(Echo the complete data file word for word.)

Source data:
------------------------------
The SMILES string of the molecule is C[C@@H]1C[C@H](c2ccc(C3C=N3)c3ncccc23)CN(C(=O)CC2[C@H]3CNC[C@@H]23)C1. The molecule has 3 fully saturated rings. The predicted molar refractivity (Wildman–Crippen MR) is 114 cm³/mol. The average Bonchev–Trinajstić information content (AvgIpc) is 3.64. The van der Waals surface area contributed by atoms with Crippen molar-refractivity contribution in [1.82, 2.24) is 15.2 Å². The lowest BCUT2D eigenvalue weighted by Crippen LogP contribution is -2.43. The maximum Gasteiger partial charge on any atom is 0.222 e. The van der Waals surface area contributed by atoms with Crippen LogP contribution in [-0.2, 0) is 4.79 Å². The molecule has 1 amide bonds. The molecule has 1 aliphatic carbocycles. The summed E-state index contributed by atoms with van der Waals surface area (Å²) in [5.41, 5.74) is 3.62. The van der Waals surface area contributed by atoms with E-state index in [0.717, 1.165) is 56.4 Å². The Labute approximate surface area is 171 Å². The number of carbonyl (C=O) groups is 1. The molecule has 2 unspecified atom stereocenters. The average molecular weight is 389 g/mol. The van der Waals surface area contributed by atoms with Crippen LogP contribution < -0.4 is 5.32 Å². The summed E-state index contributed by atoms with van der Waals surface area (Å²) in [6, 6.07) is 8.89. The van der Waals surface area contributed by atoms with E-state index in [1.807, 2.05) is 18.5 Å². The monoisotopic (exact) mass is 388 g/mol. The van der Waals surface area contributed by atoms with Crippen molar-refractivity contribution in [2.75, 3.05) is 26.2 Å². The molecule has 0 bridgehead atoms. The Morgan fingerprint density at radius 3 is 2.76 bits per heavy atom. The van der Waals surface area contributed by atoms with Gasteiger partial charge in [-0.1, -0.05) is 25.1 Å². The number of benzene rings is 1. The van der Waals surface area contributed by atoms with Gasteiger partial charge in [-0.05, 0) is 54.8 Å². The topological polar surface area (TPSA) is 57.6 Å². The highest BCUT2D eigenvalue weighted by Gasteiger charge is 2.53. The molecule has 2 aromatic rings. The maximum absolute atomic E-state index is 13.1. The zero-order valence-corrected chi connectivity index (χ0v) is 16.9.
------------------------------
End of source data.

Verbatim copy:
The SMILES string of the molecule is C[C@@H]1C[C@H](c2ccc(C3C=N3)c3ncccc23)CN(C(=O)CC2[C@H]3CNC[C@@H]23)C1. The molecule has 3 fully saturated rings. The predicted molar refractivity (Wildman–Crippen MR) is 114 cm³/mol. The average Bonchev–Trinajstić information content (AvgIpc) is 3.64. The van der Waals surface area contributed by atoms with Crippen molar-refractivity contribution in [1.82, 2.24) is 15.2 Å². The lowest BCUT2D eigenvalue weighted by Crippen LogP contribution is -2.43. The maximum Gasteiger partial charge on any atom is 0.222 e. The van der Waals surface area contributed by atoms with Crippen LogP contribution in [-0.2, 0) is 4.79 Å². The molecule has 1 amide bonds. The molecule has 1 aliphatic carbocycles. The summed E-state index contributed by atoms with van der Waals surface area (Å²) in [5.41, 5.74) is 3.62. The van der Waals surface area contributed by atoms with E-state index in [0.717, 1.165) is 56.4 Å². The Labute approximate surface area is 171 Å². The number of carbonyl (C=O) groups is 1. The molecule has 2 unspecified atom stereocenters. The average molecular weight is 389 g/mol. The van der Waals surface area contributed by atoms with Crippen LogP contribution < -0.4 is 5.32 Å². The summed E-state index contributed by atoms with van der Waals surface area (Å²) in [6, 6.07) is 8.89. The van der Waals surface area contributed by atoms with E-state index in [1.807, 2.05) is 18.5 Å². The monoisotopic (exact) mass is 388 g/mol. The van der Waals surface area contributed by atoms with Crippen molar-refractivity contribution in [2.75, 3.05) is 26.2 Å². The molecule has 0 bridgehead atoms. The Morgan fingerprint density at radius 3 is 2.76 bits per heavy atom. The van der Waals surface area contributed by atoms with Gasteiger partial charge in [-0.1, -0.05) is 25.1 Å². The number of benzene rings is 1. The van der Waals surface area contributed by atoms with Gasteiger partial charge in [-0.05, 0) is 54.8 Å². The topological polar surface area (TPSA) is 57.6 Å². The highest BCUT2D eigenvalue weighted by Gasteiger charge is 2.53. The molecule has 2 aromatic rings. The maximum absolute atomic E-state index is 13.1. The zero-order valence-corrected chi connectivity index (χ0v) is 16.9.